Data from Gaia and Hubble: the Milky Way has a mass of 1.5 billion solar masses


Using the new data from the Gaia ESA Space Telescope and Hubble's observations, astronomers determined the mass of the Milky Way and increased the value: all objects up to 129,000 light years from the center of our galaxy together reach a mass of 1.54 Trillion of solar masses. Previous analyzes had produced results between 500 and 3 billion solar masses. Recently, researchers from the University of Arizona had a total mass of 960 billion suns.

As the researchers of Laura Watkins of the Southern European Observatory now explain, they used data from Hubble and Gaia. While Hubble has been photographing the stars for decades, the ESA Gaia spacecraft has created an unprecedented 3D Atlas of the Milky Way in recent years. The data has now benefited the researchers.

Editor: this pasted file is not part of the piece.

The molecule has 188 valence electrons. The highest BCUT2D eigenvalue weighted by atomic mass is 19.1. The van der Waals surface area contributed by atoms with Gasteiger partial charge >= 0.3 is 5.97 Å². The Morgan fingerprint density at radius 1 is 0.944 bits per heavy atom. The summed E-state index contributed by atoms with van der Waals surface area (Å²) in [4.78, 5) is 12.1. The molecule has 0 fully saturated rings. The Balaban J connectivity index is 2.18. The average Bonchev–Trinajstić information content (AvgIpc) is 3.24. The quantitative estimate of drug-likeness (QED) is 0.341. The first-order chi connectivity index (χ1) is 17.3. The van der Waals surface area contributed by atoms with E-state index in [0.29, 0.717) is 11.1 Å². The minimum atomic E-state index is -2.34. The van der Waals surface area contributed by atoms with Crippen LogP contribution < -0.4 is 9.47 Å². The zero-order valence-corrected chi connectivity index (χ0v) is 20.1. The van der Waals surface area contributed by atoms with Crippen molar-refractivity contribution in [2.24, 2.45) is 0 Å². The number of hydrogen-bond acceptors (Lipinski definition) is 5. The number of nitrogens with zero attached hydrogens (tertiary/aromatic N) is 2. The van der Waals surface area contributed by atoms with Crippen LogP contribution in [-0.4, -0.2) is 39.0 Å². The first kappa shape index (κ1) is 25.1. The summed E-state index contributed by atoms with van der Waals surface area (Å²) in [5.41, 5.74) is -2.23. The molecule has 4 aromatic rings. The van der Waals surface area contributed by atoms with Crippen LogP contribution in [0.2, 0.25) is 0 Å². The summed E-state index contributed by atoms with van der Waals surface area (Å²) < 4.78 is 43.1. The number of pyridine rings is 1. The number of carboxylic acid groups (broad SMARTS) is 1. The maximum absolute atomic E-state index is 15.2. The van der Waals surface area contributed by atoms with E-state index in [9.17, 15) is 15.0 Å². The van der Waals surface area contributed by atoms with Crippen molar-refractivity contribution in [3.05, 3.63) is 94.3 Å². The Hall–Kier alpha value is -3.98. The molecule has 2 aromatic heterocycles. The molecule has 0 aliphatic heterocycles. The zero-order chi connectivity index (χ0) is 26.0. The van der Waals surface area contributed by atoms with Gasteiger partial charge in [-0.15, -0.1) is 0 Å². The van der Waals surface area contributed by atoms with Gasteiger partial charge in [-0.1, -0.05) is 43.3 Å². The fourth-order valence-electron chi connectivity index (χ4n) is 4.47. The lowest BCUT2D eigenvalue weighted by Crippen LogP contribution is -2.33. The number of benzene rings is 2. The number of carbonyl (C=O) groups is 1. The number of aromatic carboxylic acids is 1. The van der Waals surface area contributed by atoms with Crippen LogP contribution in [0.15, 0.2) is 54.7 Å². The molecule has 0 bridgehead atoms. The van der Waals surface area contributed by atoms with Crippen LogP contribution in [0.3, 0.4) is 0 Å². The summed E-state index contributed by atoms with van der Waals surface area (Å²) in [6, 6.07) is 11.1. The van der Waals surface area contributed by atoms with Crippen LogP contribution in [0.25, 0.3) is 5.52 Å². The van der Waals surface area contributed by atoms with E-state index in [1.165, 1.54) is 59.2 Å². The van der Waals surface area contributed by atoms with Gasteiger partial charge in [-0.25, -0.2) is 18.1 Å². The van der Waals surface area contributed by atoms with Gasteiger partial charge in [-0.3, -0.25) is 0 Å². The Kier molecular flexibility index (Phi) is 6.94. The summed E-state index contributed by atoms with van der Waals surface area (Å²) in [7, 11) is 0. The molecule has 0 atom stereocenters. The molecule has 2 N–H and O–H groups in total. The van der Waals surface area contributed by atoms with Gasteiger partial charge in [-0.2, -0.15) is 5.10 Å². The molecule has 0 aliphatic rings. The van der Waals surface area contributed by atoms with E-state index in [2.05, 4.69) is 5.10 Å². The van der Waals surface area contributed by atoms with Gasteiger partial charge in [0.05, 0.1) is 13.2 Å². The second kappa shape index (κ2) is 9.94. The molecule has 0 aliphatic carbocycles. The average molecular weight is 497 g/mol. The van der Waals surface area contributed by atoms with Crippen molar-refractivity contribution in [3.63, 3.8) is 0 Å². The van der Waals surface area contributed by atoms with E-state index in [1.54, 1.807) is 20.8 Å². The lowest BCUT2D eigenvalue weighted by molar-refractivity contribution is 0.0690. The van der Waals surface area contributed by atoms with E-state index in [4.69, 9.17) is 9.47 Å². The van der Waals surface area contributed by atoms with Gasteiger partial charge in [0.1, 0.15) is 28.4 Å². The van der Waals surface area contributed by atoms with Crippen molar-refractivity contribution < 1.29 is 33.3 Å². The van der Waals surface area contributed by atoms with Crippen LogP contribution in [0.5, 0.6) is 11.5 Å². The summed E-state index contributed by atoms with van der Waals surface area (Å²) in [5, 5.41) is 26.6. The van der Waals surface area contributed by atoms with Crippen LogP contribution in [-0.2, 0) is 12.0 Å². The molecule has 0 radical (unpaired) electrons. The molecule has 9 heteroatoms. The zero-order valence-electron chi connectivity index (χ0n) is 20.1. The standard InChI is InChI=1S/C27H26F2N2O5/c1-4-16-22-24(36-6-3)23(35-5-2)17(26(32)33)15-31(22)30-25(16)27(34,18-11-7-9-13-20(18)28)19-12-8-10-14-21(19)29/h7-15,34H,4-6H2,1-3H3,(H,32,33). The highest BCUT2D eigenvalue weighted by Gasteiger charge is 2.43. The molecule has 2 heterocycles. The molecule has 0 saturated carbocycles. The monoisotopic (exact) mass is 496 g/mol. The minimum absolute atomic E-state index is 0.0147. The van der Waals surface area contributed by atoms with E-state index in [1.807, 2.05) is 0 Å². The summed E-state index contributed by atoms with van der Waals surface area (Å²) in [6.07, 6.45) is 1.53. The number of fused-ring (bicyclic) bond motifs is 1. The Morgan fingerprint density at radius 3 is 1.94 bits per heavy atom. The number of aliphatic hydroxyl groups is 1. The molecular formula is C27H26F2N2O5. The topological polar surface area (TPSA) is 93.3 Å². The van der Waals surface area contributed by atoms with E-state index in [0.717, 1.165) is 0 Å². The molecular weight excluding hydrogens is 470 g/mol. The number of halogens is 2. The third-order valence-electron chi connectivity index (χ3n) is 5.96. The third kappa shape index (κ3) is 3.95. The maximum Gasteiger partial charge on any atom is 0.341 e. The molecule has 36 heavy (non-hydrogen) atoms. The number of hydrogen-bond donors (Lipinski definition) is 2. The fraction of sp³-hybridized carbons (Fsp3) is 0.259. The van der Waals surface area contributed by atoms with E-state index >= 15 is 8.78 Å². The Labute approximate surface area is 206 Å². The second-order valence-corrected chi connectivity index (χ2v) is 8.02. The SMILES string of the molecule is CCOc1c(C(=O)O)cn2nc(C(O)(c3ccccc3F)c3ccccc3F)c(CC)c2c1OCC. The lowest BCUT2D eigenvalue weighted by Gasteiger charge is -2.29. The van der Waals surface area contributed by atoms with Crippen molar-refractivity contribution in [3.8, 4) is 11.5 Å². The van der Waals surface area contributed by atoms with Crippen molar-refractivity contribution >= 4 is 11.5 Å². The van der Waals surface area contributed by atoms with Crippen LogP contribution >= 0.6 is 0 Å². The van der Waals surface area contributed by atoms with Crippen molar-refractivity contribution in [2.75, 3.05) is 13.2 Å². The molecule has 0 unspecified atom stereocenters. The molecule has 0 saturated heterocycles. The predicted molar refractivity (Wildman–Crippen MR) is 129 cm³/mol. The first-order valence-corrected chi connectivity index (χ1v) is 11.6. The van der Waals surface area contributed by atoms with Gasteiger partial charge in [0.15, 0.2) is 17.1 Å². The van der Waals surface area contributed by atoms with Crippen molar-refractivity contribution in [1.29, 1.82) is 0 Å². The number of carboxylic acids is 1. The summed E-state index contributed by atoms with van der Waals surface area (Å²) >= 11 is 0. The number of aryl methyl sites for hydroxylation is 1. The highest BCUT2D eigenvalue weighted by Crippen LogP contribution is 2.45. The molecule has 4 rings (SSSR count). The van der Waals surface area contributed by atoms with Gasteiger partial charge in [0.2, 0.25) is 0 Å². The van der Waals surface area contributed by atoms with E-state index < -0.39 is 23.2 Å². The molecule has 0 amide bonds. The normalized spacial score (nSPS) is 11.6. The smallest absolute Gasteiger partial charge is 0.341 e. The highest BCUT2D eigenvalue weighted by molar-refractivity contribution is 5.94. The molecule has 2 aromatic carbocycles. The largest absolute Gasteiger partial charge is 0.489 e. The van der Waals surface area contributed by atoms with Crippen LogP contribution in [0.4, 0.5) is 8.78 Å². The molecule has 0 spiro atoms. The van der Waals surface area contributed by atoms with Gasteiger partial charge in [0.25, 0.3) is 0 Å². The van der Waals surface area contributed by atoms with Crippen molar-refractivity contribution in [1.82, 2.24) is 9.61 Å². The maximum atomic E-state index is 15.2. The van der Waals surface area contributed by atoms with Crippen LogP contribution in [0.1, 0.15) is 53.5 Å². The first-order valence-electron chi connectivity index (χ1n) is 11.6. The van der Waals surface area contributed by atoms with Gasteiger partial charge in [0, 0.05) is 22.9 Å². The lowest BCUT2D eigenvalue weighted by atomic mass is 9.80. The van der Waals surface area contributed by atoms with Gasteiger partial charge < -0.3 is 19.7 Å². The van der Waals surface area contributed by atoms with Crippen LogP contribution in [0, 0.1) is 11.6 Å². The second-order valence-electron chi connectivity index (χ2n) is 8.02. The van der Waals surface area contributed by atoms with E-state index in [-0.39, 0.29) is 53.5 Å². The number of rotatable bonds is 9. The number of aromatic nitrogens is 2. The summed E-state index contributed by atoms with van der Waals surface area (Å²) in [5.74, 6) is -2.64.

Like their predecessors, this team of researchers has also analyzed the movement of globular clusters around the Milky Way and, based on this, has identified the mass of the galaxy around which they rotate. While so far the researchers have only been able to measure movements in the direction of our earth and away from it, the lateral movement has now also entered the new calculation. It could only be delivered by Gaia. A total of 34 globular clusters were included in the study along the way.

The mass of the Milky Way is an important value in cosmology, as a whole set of data can be determined, especially the part of the mysterious dark matter. The fact that Gaia is now helping to answer this question underlines the immense scientific value of the mission much more closely. The Sky Atlas 3D he created and the practice of publishing ESA have caused a largely unobserved revolution in astronomy from last year.

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